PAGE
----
LOS ANGELES — Negotiations between the union representing thousands of actors on strike in Hollywood and the studios have been suspended, a trade association for the studios said late Wednesday.
The Alliance of Motion Picture and Television Producers said in a statement that the gap between it and the union known as SAG-AFTRA “is too great.”
“Conversations are no longer moving us in a productive direction,” the alliance, known as AMPTP, said. (The trade association represents NBCUniversal, the parent company of NBC News.)
SAG-AFTRA, which stands for the Screen Actors Guild-American Federation of Television and Radio Artists, has been on strike since July 14.
They went on strike weeks after writers did so, on May 2. The Writers Guild of America strike ended almost five months later on Sept. 27. Members of that union ratified its agreement this week.
The actors union and the AMPTP said in late September that they were resuming negotiations.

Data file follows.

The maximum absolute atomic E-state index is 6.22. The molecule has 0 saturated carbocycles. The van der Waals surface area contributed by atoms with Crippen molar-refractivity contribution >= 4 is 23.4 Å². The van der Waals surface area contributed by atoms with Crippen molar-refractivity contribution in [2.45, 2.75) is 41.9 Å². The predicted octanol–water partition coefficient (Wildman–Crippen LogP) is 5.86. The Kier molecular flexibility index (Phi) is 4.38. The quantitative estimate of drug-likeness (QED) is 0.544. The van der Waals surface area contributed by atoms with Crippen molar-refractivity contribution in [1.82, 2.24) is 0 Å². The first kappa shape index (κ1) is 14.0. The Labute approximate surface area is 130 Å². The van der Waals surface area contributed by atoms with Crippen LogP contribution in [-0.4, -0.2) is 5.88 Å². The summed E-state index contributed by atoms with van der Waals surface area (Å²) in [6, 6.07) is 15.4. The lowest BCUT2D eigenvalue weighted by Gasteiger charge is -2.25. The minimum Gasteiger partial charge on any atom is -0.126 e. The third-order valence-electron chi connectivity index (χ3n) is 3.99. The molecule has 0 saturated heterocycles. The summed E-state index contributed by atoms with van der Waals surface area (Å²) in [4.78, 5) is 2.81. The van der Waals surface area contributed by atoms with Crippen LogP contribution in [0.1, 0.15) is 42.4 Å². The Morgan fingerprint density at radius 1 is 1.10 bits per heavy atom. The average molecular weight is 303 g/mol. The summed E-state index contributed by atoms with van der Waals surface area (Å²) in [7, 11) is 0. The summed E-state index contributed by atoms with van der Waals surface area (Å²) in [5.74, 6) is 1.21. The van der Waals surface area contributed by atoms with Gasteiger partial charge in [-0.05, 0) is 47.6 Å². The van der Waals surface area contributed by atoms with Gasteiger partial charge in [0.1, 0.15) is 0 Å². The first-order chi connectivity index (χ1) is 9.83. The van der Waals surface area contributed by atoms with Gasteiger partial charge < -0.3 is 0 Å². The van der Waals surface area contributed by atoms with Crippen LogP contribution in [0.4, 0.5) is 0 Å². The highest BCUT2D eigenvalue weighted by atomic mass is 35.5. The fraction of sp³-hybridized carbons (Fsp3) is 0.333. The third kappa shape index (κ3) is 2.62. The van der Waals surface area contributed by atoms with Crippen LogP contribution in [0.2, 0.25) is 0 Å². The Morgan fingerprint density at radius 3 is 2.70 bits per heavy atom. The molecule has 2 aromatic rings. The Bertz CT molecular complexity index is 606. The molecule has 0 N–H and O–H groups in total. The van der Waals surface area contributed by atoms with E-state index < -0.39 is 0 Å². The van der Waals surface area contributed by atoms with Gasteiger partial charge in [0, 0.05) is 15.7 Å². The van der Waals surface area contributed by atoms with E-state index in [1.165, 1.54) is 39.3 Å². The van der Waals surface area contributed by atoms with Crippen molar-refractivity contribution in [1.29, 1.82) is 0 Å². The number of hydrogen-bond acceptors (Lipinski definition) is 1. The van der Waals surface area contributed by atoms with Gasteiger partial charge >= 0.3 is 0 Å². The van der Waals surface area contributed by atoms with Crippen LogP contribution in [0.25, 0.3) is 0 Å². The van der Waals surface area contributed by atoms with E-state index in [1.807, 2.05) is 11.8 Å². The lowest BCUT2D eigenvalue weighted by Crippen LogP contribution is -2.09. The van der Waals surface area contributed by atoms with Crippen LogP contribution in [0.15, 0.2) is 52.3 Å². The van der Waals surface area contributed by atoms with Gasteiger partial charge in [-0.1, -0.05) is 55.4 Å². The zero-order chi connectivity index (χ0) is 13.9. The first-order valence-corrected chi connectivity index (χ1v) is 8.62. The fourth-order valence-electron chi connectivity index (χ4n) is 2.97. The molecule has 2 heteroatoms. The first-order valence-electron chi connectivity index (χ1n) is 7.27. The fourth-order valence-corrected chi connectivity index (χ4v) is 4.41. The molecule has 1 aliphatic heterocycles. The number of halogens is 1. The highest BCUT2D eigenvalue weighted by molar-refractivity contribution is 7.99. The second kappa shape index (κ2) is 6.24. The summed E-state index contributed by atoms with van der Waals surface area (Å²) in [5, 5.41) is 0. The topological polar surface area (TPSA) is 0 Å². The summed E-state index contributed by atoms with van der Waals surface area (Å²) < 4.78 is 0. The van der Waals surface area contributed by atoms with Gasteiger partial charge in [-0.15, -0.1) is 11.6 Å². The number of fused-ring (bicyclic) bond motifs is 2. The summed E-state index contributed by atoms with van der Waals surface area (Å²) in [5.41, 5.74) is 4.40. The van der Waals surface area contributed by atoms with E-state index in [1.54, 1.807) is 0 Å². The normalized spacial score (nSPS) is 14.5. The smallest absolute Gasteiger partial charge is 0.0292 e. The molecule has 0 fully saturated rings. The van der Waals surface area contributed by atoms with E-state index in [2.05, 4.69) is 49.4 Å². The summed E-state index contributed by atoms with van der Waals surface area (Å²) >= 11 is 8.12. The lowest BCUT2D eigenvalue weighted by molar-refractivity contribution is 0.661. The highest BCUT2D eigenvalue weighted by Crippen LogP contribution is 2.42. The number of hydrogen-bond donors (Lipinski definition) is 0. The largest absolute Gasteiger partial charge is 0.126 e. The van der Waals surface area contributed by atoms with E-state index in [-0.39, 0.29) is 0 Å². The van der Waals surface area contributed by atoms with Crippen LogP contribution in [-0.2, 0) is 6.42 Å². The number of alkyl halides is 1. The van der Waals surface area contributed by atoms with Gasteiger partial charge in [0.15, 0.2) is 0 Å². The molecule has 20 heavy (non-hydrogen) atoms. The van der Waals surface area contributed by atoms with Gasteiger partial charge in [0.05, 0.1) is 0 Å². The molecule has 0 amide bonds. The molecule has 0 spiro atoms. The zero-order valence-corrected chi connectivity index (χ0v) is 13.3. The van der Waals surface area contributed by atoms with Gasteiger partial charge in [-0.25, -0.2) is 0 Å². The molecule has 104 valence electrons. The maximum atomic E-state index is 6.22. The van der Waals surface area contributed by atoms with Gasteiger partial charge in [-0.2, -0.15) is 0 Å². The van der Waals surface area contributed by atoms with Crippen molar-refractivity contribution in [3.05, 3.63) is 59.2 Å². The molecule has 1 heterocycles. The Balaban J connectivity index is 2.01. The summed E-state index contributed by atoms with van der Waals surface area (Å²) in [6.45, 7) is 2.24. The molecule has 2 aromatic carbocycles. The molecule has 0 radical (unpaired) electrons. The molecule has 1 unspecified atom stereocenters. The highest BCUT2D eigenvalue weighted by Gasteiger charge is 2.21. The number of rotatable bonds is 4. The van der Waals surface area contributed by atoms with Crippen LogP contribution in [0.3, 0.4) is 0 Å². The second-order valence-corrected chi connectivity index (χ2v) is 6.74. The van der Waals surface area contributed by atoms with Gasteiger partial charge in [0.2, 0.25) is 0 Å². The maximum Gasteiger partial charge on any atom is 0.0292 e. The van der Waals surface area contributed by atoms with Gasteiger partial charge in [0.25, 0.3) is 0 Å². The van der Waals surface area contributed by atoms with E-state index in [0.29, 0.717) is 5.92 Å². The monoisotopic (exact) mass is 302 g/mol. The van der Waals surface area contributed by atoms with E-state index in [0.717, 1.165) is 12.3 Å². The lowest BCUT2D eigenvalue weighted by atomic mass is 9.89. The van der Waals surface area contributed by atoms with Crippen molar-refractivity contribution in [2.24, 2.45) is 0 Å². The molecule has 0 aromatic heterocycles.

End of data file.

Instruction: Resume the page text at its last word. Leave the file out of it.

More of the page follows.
The trade association for studios singled out a viewership bonus that it said was sought by SAG-AFTRA, and which the studios say “would create an untenable economic burden.” It said that measure could cost $800 million a year.
The actors union did not immediately respond to a request for comment late Wednesday.
SAG-AFTRA says it needs “a modern contract that addresses modern issues,” and wants pay raises, protections surrounding artificial intelligence and greater participation in streaming revenue, which has eroded traditional residuals.